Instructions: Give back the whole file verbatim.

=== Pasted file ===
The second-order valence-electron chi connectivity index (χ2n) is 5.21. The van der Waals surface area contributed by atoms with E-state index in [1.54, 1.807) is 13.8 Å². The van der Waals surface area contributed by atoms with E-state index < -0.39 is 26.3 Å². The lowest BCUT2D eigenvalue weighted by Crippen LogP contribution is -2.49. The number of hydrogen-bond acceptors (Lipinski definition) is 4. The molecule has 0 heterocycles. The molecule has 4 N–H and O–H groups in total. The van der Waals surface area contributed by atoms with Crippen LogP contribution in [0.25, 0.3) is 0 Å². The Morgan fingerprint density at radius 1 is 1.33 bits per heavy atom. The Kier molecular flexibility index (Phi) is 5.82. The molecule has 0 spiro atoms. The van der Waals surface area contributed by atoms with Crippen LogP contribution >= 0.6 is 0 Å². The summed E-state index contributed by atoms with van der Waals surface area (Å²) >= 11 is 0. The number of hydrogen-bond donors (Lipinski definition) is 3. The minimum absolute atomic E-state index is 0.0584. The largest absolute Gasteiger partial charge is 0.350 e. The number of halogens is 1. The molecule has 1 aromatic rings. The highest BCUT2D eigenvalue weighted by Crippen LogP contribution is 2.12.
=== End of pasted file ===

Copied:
The second-order valence-electron chi connectivity index (χ2n) is 5.21. The van der Waals surface area contributed by atoms with E-state index in [1.54, 1.807) is 13.8 Å². The van der Waals surface area contributed by atoms with E-state index < -0.39 is 26.3 Å². The lowest BCUT2D eigenvalue weighted by Crippen LogP contribution is -2.49. The number of hydrogen-bond acceptors (Lipinski definition) is 4. The molecule has 0 heterocycles. The molecule has 4 N–H and O–H groups in total. The van der Waals surface area contributed by atoms with Crippen LogP contribution in [0.25, 0.3) is 0 Å². The Morgan fingerprint density at radius 1 is 1.33 bits per heavy atom. The Kier molecular flexibility index (Phi) is 5.82. The molecule has 0 spiro atoms. The van der Waals surface area contributed by atoms with Crippen LogP contribution >= 0.6 is 0 Å². The summed E-state index contributed by atoms with van der Waals surface area (Å²) >= 11 is 0. The number of hydrogen-bond donors (Lipinski definition) is 3. The minimum absolute atomic E-state index is 0.0584. The largest absolute Gasteiger partial charge is 0.350 e. The number of halogens is 1. The molecule has 1 aromatic rings. The highest BCUT2D eigenvalue weighted by Crippen LogP contribution is 2.12.